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Michael Wurster once said everyone should write
a poem about a steel mill, but the mills
were relics even when I was a boy; the red,
hot pump of this town gone cool and quiet
long before my first kiss. And now this once
shy sun has revealed itself as a white disc,
clean and ascendant above the grit and haze
watching the motions of the city, why
memorialize the mills? I write mostly of bars,
and sometimes the rivers. Maybe
there is no magic left in the mills. The infernal
roar, the colossal burn that made a dull knife
of the air. The only connection I felt to the mills
was to the children of a generation of flayed men
on unemployment, the storefronts boarded, the city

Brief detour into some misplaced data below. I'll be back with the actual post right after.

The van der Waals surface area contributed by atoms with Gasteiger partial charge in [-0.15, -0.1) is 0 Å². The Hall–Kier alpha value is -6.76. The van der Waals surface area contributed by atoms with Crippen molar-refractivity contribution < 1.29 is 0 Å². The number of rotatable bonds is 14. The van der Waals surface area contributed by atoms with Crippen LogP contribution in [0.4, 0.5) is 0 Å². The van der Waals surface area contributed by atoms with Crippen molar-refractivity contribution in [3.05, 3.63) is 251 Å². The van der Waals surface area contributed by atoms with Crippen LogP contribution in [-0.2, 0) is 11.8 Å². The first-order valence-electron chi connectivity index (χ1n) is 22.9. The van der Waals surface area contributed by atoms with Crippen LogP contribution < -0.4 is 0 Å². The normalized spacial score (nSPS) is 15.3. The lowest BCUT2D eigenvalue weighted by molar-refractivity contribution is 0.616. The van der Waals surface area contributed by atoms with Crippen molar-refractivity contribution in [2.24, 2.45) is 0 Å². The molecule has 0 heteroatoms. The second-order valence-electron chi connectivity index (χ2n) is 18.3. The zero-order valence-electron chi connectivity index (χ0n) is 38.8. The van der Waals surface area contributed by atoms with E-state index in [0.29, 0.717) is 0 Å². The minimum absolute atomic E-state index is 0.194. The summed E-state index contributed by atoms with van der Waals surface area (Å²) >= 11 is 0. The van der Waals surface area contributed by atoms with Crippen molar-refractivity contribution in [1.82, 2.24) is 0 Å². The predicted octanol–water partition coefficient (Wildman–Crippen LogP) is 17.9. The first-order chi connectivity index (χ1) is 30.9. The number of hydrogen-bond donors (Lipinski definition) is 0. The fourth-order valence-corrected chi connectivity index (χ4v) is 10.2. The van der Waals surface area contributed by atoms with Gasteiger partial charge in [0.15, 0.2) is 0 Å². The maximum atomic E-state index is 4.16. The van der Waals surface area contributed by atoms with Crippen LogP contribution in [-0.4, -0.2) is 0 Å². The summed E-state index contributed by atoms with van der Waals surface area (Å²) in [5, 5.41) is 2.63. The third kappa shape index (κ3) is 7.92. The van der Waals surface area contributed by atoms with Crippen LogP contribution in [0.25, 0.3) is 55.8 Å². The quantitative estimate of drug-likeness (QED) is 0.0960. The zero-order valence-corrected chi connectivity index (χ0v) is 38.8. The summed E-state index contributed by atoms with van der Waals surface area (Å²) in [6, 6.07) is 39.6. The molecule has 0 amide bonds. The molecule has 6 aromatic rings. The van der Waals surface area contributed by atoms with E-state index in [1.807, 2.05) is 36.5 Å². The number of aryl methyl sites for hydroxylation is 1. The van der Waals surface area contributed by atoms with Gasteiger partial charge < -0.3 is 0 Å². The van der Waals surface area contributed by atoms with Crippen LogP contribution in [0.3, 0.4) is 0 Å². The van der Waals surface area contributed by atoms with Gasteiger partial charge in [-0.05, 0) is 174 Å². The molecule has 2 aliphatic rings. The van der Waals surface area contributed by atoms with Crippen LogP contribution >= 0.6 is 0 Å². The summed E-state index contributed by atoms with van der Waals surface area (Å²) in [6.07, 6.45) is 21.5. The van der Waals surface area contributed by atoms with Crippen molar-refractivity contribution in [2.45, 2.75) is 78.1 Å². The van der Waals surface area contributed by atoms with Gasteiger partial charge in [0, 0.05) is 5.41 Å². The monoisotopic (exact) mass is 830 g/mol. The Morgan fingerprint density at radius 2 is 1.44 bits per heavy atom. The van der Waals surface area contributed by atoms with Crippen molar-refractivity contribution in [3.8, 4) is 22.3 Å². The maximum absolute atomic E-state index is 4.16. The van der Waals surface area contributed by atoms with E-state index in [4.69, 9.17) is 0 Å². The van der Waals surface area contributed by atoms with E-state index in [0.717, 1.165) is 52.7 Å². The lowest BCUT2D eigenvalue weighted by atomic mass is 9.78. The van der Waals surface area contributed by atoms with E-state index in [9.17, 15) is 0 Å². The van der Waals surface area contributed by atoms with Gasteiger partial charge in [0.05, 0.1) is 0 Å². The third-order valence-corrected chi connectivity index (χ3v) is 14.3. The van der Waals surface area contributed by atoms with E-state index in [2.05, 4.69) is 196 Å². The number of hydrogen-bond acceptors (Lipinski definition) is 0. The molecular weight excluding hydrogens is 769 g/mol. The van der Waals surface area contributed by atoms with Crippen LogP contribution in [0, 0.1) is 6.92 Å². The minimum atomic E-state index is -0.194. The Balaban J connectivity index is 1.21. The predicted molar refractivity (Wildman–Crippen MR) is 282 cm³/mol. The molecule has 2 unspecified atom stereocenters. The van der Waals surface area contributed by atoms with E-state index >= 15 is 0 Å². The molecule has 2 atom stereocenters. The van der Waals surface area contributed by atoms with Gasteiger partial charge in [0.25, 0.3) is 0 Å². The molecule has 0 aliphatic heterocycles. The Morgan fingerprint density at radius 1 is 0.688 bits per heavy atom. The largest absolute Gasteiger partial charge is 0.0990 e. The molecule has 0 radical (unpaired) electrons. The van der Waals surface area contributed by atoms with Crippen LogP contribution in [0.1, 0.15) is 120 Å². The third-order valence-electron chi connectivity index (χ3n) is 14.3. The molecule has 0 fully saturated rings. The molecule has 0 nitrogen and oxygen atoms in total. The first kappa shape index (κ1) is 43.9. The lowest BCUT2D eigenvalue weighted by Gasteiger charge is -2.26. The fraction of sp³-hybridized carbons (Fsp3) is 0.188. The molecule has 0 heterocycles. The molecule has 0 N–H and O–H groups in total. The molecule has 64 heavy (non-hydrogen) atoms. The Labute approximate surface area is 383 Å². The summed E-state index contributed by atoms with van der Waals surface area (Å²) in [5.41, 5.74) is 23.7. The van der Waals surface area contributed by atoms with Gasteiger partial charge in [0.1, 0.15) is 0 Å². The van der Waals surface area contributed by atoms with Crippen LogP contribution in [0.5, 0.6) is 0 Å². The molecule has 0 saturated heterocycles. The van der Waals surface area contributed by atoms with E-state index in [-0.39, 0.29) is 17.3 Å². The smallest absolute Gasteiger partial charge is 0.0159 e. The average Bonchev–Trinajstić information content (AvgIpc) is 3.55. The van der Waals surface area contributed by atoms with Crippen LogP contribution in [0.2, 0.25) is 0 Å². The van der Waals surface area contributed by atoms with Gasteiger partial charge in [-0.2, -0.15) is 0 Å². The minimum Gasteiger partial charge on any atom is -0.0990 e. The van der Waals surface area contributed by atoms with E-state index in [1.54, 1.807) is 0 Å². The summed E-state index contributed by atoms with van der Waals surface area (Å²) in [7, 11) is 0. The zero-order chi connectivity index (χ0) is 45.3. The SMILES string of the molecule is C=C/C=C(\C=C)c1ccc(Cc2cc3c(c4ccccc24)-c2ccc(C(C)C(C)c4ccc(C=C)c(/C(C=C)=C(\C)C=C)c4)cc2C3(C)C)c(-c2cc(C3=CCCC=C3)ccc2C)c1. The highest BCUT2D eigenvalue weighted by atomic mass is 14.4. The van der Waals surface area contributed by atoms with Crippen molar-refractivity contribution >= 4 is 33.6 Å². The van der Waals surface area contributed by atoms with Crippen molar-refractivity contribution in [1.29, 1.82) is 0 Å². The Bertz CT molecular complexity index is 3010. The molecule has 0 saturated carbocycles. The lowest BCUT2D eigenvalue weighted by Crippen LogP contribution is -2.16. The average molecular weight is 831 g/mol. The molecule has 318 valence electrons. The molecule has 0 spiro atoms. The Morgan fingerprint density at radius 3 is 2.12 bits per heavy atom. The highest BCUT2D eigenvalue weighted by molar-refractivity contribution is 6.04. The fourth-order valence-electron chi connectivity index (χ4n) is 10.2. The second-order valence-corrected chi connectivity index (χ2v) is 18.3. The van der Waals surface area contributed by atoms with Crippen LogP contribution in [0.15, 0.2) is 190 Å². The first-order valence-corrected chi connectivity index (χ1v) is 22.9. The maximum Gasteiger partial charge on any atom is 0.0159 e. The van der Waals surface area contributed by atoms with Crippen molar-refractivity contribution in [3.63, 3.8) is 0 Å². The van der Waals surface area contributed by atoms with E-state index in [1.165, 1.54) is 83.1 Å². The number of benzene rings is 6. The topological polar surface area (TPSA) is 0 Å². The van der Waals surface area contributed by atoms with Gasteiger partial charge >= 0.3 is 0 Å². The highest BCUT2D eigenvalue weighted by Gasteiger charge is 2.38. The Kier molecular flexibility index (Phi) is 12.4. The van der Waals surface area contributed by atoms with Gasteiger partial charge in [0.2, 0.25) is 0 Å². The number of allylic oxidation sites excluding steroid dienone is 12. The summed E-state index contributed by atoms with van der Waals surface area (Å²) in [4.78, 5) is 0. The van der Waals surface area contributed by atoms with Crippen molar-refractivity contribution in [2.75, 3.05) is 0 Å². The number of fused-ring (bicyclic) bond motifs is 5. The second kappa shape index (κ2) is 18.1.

emptied. The homes of friends blackened
by despair and made dangerous by depression,
alcoholism, and irrevocable violence.
Since then I have climbed the shadowy bulk
of Carrie Furnace, imagined the deafening blaze,
and took note of each weed now sprouted
where the heavy-shod feet of lonely men
pressed a signature of sorts into the poisoned ground.
So here, Michael, after too many years is the poem
promised your sincere exhortation. Here, finally,
is more air incapacitated with ash. More water
you’d be a fool to drink. Here is a poem
to melt the ground on which you stand.
Copyright 2019 Kristofer Collins
Kristofer Collins’ books include The Liturgy of Streets (Six Gallery Press, 2008).